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Q. – the bank was robbed and some nine years before the allegations again surfaced?


A. Yeah.


Q. Did you testify before the Select Committee on Assassinations?


A. Yes, I testified.


Q. Did they raise this issue with you?


A. Yeah, they raised the bank robbery. I couldn't believe it when they raised the bank robbery. I told them, I said, what, are you pulling a joke here? I said I've been over to the bank and the police station and turned myself in. Oh, we're not playing no joke he said and so – but then they basically got off that bank. And at first, he started on the banks and the races and all this other stuff. Every time they had a different reason the reason he killed King.


Q. Do you know what the House Select Committee on Assassinations concluded with respect to whether or not your brother was a racist when racism was a motive in this crime?


A. Yeah, even they admit that wasn't


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true, that he wasn't a racist. They went through his background, our whole family backgrounds, and they couldn't find nothing in our backgrounds.


Q. Moving on, Mr. Ray, did it ever occur to you in the course of your brother's imprisonment, either to him or to you, to contact the family of the victim in this case?


A. I thought about the King family a lot over the years, and in a way I wanted to, but James – I talked to James about it. He said don't bother them people. He said they've had, you know – they've lost that. He said they're liable to look at you and think you're the brother of the murderer. He didn't know how they felt, see, and it wasn't until he was dying then a lady reporter from the New York Times called me up. And I don't remember her name.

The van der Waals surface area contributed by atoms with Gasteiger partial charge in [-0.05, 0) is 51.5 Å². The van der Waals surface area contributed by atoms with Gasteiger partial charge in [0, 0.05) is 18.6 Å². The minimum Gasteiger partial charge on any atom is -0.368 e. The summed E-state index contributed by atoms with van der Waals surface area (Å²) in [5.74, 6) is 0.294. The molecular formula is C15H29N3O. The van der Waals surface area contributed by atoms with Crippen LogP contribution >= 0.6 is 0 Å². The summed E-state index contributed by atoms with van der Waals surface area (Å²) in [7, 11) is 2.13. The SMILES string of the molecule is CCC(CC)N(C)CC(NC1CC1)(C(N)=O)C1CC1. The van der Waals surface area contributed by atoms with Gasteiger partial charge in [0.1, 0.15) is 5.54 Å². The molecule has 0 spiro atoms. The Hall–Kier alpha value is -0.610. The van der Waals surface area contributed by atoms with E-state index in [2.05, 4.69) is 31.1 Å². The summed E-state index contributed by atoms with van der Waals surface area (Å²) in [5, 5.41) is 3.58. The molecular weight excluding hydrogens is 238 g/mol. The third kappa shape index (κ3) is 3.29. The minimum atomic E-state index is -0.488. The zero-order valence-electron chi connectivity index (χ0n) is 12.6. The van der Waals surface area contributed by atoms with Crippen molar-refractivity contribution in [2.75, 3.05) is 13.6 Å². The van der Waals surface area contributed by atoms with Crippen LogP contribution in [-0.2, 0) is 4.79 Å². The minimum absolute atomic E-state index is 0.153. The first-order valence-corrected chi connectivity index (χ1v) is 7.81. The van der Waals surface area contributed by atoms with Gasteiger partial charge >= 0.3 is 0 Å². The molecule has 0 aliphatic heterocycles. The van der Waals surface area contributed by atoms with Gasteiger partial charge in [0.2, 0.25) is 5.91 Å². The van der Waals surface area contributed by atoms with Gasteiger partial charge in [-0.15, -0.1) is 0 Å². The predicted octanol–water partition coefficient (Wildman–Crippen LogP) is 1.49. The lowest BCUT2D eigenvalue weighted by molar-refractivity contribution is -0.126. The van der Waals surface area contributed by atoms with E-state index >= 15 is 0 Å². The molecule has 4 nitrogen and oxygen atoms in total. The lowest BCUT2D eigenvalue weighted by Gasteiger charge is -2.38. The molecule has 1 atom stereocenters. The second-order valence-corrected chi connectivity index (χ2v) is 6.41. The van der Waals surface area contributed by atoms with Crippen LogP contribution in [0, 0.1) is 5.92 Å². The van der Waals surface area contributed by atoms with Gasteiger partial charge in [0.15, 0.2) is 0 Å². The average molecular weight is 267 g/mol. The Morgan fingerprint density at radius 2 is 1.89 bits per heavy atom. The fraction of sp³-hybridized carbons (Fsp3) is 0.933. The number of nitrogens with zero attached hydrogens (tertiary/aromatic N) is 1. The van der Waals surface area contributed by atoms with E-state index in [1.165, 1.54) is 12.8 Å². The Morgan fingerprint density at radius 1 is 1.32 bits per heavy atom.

And she asked me if I would talk to the King family if I had a chance, and I said sure I'd talk to them. And I told her the same thing. I said if me and James ever


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talked to them, he goes we'd be out of order, you know, trying to talk to them. And then this reporter told Dexter or Coretta King what I said and that's how we got talking together.


Q. And that's how the communication started?


A. Yeah, that's how the communication started.


Q. Were you surprised when they took a position in support of a trial for your brother?


A. I was because I knew it was going to hurt them bad because the government media, they're going to really come down on them like they come down on the Ray family. So it surprised me because I knew for all these years they've been getting good press, and all at once, the press is going to turn against them.


MR. PEPPER: Thank you, Mr. Ray.


THE WITNESS: Thank you.